Q: What new opportunities do you see for A.C.E. to develop ties with China?

A: While I have not formally studied East Asian languages and cultures, my exposure to them has taught me that there are many fascinating commonalities between East Asia and the Middle East, especially in terms of Persian language, culture, and way of thinking. After all, the Chinese and Persian empires were neighbors for 1,000 years with constant trade and interaction between them.

On a personal level I’ve greatly enjoyed engaging with Chinese colleagues, visiting China on several occasions, and learning a few phrases of the language.

Our organization plans to steadily develop ties across China through the education sector, with a great many Chinese students coming to study in A.C.E. Language Institutes and groups of professionals coming to the U.S. for tailored training. Eventually we hope to send students to China for cultural and language study. In addition, we expect to play a role in facilitating relationships between educational, governmental, and private institutions in both countries as we have done around the world.

Q: What exciting cultural exchange projects is A.C.E. engaged in?

A: We are supporting a sister state initiative between the State of Montana and Guangxi Province in partnership with Montana State University. We hope this develops into a broad relationship through educational exchange.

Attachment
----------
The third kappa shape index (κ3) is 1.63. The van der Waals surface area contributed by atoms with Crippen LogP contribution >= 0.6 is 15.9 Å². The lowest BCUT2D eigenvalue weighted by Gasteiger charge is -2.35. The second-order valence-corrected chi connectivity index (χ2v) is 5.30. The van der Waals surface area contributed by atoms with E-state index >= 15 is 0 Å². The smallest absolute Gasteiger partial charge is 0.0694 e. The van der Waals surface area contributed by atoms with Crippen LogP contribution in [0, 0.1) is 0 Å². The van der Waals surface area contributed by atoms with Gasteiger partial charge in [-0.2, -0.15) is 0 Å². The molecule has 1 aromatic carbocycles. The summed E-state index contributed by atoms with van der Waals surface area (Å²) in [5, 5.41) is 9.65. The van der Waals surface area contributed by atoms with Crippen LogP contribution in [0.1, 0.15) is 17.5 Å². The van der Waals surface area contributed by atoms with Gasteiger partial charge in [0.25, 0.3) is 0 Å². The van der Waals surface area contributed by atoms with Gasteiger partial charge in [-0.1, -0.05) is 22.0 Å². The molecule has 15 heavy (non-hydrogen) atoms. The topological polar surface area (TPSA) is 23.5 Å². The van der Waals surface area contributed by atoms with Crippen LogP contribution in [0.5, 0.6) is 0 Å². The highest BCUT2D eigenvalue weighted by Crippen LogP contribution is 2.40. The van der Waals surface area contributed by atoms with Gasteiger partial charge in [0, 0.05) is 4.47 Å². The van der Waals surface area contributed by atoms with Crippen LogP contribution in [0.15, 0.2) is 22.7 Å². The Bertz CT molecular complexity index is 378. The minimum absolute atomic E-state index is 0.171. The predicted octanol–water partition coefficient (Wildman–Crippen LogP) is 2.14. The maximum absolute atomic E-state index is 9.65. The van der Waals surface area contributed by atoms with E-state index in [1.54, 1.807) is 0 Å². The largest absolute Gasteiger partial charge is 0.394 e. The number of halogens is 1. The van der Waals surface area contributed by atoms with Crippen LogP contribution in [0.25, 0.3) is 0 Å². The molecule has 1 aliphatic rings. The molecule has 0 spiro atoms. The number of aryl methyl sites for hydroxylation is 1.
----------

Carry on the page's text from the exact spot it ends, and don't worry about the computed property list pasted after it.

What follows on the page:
We have been facilitating training of Korean teachers of English in Washington State since 2005 and have trained over 250 teachers over that time period. Our primary partner in Korea is the Gangwan Province International Language Institute.

Also, as of fall 2011, we now represent STEP Eiken of Japan in the U.S., providing testing in English via the Eiken test to 3,000 Japanese expatriates a year through our Los Angeles office. This is the national English test of Japan given to 2,000,000 Japanese students a year.

Q: What changes are you seeing in companies that invest in multicultural training and education?

A: U.S. organizations have historically had a tendency to undervalue real cultural and linguistic know-how, to their own detriment. In recent years we have seen a shift as large and small companies have begun to invest more in training and education related to doing business in a multicultural environment. This will no doubt help make American enterprises much more competitive globally.

Q: What advice do you have for others about how to be successful in this region or line of business?

A: One must think in terms of very long-term relationships. It is not advisable to be in a hurry in East Asia, but to be respectful of the complexity and depth of Asian relationships internally and with foreigners.

We rely heavily on experts who we know in guiding us to the appropriate people, institutions, and opportunities. We also appreciate any project, no matter how seemingly small and inconsequential, in the early phase of a relationship. Once we have established our seriousness and commitment, greater opportunities tend to come our way.